Welcome to the Met! My name is Aaron, and I’ll be your tour guide today.
Oh! It’s kind of a funny story, actually. I was supervising Finger-Painting Day last week, and this four-year-old spilled yellow paint all over my uniform! It’s still at the cleaners.
Of course they have spare uniforms. But they don’t fit me very well. I have an unusual hip-to-waist ratio. Also, broad shoulders.
Anyway, let’s get started!
This is a painting by Clyfford Still. The title is “Untitled”.
The first thing you’ll notice about this painting is that he used a lot of red paint.
It’s also really big, but I don’t know how big. Every time I try to measure it with my yardstick, the guards make me leave the museum.
I like to call this painting “Clyfford the Big Red Painting”. Get it?
It’s a joke. I know that Clyfford is the artist, not the painting. A better name would be “Clyfford’s ‘The Big Red Painting'”. But “The Big Red Painting” is a title, and the title of this painting is “Untitled”. Giving it a different title would be disrespectful.
What I always wonder about this painting is why Clyfford Still didn’t make it even bigger. He could have made it twice as big without doing any more work.
I mean, really, what if this painting were huge? Like, a hundred feet tall? That would be so cool. Why didn’t Clyfford Still do that?
You’re right. He would have had to buy a lot more paint – maybe he couldn’t afford that much paint. Or maybe the canvas would have been so heavy that nobody could move it. Or maybe he did make some paintings that were a hundred feet tall, and the Met just isn’t big enough to show them.
Or maybe he’d get bored if he had to paint such a big canvas. It must be boring sometimes, to be a painter. Jackson Pollock got so bored that he started throwing paint instead of brushing it. Josef Albers got so bored that he couldn’t think of anything and just painted big red squares.
I’ve always wondered why people spend so much money to buy these red squares. What do you think?
I wish that someone would make a documentary about people who spend millions of dollars to buy red squares, where they talk about their reasoning. I would pay to see that movie.
Not millions of dollars, though. Ten dollars.
Anyway, this is a painting by Willem de Kooning! The title is “Attic”.
According to the writing on the wall, he stopped using color right around this time.
I wonder if he stopped using color because he ran out of colored paint and didn’t want to buy any more?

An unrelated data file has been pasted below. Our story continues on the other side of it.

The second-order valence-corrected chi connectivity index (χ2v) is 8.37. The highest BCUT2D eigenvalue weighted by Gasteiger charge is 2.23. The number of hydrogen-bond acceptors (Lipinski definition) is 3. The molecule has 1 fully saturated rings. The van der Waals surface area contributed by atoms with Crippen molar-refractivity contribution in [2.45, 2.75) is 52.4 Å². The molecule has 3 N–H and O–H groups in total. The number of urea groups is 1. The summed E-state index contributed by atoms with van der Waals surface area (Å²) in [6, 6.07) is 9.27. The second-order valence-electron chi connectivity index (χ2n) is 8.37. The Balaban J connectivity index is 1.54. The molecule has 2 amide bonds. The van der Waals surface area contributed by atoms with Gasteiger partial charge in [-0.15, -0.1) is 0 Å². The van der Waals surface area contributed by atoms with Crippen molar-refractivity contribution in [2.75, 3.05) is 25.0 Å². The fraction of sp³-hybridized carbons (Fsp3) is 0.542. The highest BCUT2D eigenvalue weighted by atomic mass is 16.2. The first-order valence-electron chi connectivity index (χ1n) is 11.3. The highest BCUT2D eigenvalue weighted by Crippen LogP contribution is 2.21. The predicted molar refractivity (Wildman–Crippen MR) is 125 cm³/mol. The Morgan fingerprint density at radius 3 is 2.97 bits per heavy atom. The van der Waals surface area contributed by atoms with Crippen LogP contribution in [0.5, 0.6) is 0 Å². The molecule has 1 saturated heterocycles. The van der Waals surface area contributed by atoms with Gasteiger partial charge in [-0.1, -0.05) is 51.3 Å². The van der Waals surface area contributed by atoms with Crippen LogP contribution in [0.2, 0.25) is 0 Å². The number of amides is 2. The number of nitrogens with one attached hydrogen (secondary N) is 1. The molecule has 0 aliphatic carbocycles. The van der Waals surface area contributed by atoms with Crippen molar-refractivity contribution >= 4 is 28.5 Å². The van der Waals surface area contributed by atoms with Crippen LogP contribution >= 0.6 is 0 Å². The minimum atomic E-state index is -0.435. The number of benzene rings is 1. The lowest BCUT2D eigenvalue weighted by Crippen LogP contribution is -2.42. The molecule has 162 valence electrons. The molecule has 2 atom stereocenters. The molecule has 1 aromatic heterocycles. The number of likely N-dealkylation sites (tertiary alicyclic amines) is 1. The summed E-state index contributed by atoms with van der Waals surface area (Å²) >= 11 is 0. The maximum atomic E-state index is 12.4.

If that wasn’t the reason, he must have left a lot of half-empty paint cans inside his studio. So you could say that all the color that isn’t inside of this painting is still back inside a can of paint, somewhere.
Actually, maybe somebody bought that half-empty can of paint and used it to make something colorful. That would be nice!
But I’d still feel sorry for the paint, because it seems like better luck for a can of paint to be used by a famous artist like Willem de Kooning. Wouldn’t it be nice to be such a good artist that any materials you bought would be lucky because you chose them?
Some of you look a little confused. That’s okay — abstract art isn’t for everyone.
Let’s try a different part of the museum.
I don’t speak Arabic, so I don’t understand the words on this bowl. It looks elegant and profound because I don’t know what it says. If I could understand Arabic, I probably wouldn’t be impressed, because then the art would just be words. This bowl says something like “Home Sweet Home” or “Kiss the Cook”, I think.
Oh! “Peace and prosperity”. I didn’t know you spoke Arabic, ma’am! You just ruined this bowl for me. Thanks a lot. Oh — no, I was just kidding. It’s okay.
Stop walking so fast, everyone! You look like you’re in a hurry to leave or something. Stop for a second. Look at this tiny statue.
Imagine that you could go back in time and tell the person who made this that their statue was in one of the most famous museums in the world, over a thousand years in the future.
Wouldn’t that be great?